By Crystal Norris, R.N.
Getting used to night shifts after spending your whole life in normal circadian rhythm can be tough. Compared to family and friends that work regular 9-5 jobs, it may seem as though you live in another world. Night shift is known to create coffee-addicted zombies stumbling through life in a sleep-deprived daze. You don’t have to be one of those zombie nurses, though. With a little planning and preparation, you can break this cycle and not only survive, but thrive on night shift.
The most crucial factor in surviving your night shifts is getting enough high-quality sleep. Train your body to fall asleep properly by establishing a bedtime routine and sticking to that routine as often as possible. Monitor your caffeine in-take while at work. Do not have any caffeine starting six hours before you plan to try to sleep. Come home after your shift and unwind with a warm bath. Make your environment as comfortable as possible using blackout curtains and eye masks to trick your body into thinking it is night time.
A good tip is to make your sleeping environment 2-3 degrees cooler than you are usually comfortable with to help with the quality of sleep. Avoid screen time as the blue light from electronics interferes with circadian rhythm, making it harder to fall and stay asleep. Eating an easy-to-digest meal will curb hunger and may allow you to sleep longer. Your goal is to get at least 7-9 hours of quality sleep before/after a night shift. If you are unable to do that right away, that’s okay! Just keep at it with that goal in mind.
Get Home Safely
Working a long night shift and driving home can be dangerous. If you can, carpool with other nurses and have a conversation with the driver on your way home. Use public transportation if available. If you must drive, take alternate routes home so you do not drive on autopilot home and drive defensively. Wear sunglasses so your body becomes less aware of the daylight.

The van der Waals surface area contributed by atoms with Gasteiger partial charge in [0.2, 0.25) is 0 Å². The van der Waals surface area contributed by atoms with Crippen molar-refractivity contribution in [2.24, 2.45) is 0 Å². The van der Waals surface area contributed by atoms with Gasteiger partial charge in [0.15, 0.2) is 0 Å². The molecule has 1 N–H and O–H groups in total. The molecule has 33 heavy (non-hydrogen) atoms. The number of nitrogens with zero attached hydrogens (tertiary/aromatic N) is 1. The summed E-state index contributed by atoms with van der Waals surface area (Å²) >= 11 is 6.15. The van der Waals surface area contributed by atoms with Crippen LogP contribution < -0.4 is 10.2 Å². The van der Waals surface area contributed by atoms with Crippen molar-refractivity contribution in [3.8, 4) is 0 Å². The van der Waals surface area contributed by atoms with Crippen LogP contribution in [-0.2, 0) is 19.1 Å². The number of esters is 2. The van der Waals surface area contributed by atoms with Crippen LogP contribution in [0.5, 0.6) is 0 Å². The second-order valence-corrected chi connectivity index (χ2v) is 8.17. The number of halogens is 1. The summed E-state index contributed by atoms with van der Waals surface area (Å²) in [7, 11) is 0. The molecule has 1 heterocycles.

Monitor Your Health
Night shift is not only hard on our sleep pattern, but also our bodies in general. Night shift nurses have higher risks of insomnia, daytime fatigue, high blood pressure, diabetes, menstrual problems, colds, and weight gain compared to their day shift counterparts. Listen to your body, even if your brain disagrees. Sleep when you need sleep. Eat when you are hungry. Keep up with regular doctor visits and address any health issues you have head-on.
Bond With Your Co-Workers
Spend time getting to know your fellow night shift crusaders. Camaraderie fosters trust and bonding. Get to know each other by celebrating their triumphs and empathizing their struggles. Always be there to lend a hand. The tighter your bond - the more you can trust each other during a crisis on the unit and the better you will work as a team.
During night shift with most of your patients sleeping at one point or another, you can focus on patients while they’re awake one-on-one. Being that nurse that helps your patient in the middle of the night could help patients open up to you, giving you more insight into what may be going on with them. Also use any downtime to get extra things done (like stocking supplies, making charts, etc.) done for the oncoming day shift staff.
Healthy Work/Home Balance
With the nature of night shift, it is easy to feel as if you are becoming isolated from family and friends. Night shift nurses must really work hard at maintaining relationships. Keep in touch when you can via text, email, or phone calls. Make a “command center” in your home to keep up with activities that are going on with your family. Couples can look forward to a scheduled weekly date night to catch up with each other. Plan a family fun day on your day off to spend time with your children. Work to nurture these relationships and show the people in your life that they are important to you.
Using these tips, you can adjust and see the reason so many nurses love working night shift. The typical slower pace of working nights, along with the close-knit family-like team developed on night shift can add quality to your professional life. Use effective planning to balance your day-to-day commitments, sleeping when you need to sleep, keeping track of your health, and bond with your team to conquer and thrive the night shift.
Crystal Lynn Norris RN - Crystal has been a Registered Nurse specializing in Labor & Delivery for the past three years. Her favorite part of her profession is being able to help women to find their strength bringing new life into the world. Crystal is a wife and mother to her sweet daughter Ruby. In her free time, she enjoys writing, traveling, and spending time with family.
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